READ(9) {input list}
then fortran assumes the data is in binary form. While binary is more compact than
formatted writes, different machines store data differently and you may have
incompatibility issues to contend with.
        If the unit is * then it usually expects you to input the data from the keyboard (or
―screen‖ in the terminology of some documentation).

1.6.2 WRITE (writing information)
         Similar syntax as READ.
         There are 2 options, PRINT & WRITE. Both can do formatting. PRINT sends
stuff to the screen. WRITE sends stuff to a file you specified with your open statement.

1.6.3 FORMAT
        You give the FORMAT a statement number, such as:
        READ (9,4) x
   4    FORMAT(f6.2)
        See the formatted printing web page for examples and use. The sample program
for problem 1 also compares PRINT and WRITE with slight variation so you can tell
them apart. Go to that….

       You can also put the formatting inside the READ command. For example:
             READ (9, FMT=‘(f6.2)‘) x

1.6.4 – implied Do-loops
        You use this to read or to write a collection of things at one time, such as all or
part of an array. You have a counter, starting point, end point, and skip interval (by
default, skip interval = 1)
        DIMENSION x(25)
        PRINT *,(x(i),i=3,10,2)
This prints out x(3), x(5), x(7), x(9) to the screen in free format.

<<<<< End of 2nd FORTRAN lecture F03, Start of 3rd >>>>

1.7 Functions and Subroutines

1.7.1 Intrinsic functions
       These are functions supplied automatically. A few are listed here; there are many
more. Note that no ―appendix A‖ is in Donev‘s .pdf file!



                                             1-7
       It is crucial to match the type expected by the intrinsic function (or any function)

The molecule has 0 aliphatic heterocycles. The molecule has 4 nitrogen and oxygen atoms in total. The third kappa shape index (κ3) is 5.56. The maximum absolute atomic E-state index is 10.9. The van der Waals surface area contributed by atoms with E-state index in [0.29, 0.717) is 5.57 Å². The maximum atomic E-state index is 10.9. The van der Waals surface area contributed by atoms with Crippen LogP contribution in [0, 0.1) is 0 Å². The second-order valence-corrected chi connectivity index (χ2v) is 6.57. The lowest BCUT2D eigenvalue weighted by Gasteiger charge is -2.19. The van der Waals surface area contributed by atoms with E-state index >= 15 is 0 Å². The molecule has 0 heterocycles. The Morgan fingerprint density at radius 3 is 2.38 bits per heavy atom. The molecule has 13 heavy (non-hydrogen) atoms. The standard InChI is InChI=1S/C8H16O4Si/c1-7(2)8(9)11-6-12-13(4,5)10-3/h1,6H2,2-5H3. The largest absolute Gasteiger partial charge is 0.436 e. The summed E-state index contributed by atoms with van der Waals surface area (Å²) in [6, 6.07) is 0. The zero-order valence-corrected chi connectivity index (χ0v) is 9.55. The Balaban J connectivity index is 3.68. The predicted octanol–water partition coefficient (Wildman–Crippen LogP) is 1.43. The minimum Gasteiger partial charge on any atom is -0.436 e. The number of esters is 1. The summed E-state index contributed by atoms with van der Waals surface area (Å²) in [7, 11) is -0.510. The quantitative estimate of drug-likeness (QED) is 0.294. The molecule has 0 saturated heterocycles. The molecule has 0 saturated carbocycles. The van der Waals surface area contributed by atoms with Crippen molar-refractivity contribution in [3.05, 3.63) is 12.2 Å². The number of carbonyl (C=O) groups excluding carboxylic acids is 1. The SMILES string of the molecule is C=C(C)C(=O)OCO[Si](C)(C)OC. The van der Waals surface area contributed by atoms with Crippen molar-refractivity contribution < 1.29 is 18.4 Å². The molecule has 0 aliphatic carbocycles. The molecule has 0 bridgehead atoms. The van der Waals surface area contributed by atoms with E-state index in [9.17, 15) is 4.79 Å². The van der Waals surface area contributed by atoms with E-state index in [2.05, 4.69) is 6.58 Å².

There can be some subtle variation between different fortran packages. The
Portland Group fortran on moe is available online, I posted the link on the course
webpage. (see student exercises page)

1.7.2 Intrinsic Subroutines
        Note distinction: functions return a value: x=sin(y) and don’t change the
argument of the function. In contrast subroutines can return information in one of
more arguments and may change the value of an input argument. Subroutines can
perform an action without returning anything, for example the plotting subs.
        Intrinsic subroutines also may differ between fortran packages. For example, pgf
has a routine called ―RAN‖ which may or may not access random_number through an
alias as well (like the random_number function listed in Donev‘s .pdf file)

1.7.3 External Functions
        Functions you define.
        Donev‘s .pdf guide has a good example.
        A source of confusion: what is being sent in the ―dummy arguments‖ or simply
the ―arguments‖ that are input to the function. These are not numeric values (or
characters if of that type), but address locations on the disk. Even if you put a ―number‖
in for an argument, you are sending a location on the disk where that number has been
placed. We identify those locations on the disk with ―pointers‖. Those familiar with C
will recognize a similar concept by the same name. However, we don‘t access the
pointers in the same way in F77.
        Since pointers to locations in storage are being sent, you can imagine that nasty
errors occur if you do not match the type between function and calling units. This is why
we emphasized that with intrinsic functions.
        There are a couple of ways in which you could have this type of nasty error. For
example, scrambling the order of the arguments: USE DEFAULT TYPES HERE:
                S = DUMB(X,Y,I)
                ….
                FUNCTION DUMB(K,S,T)
                Etc.
This is a severe error. Another common error is to request something outside of the
bounds defined for an array. For example:
                DIMENSION R(5)
                …
                S=SUM2(R(5))
                …
                FUNCTION SUM2(X)
                DIMENSION X(2)
                SUM2=X(1)+X(2)
                RETURN
                END
This tries to add R(5) and ―R(6)‖ but R does not encompass R(6). This example is easily
seen to be incorrect. In practice this error is more subtle and commonly occurs when



                                            1-8
information about the arrays does not match between program units…AND… when you
ask for something outside the bounds. The error message is something like: ―address out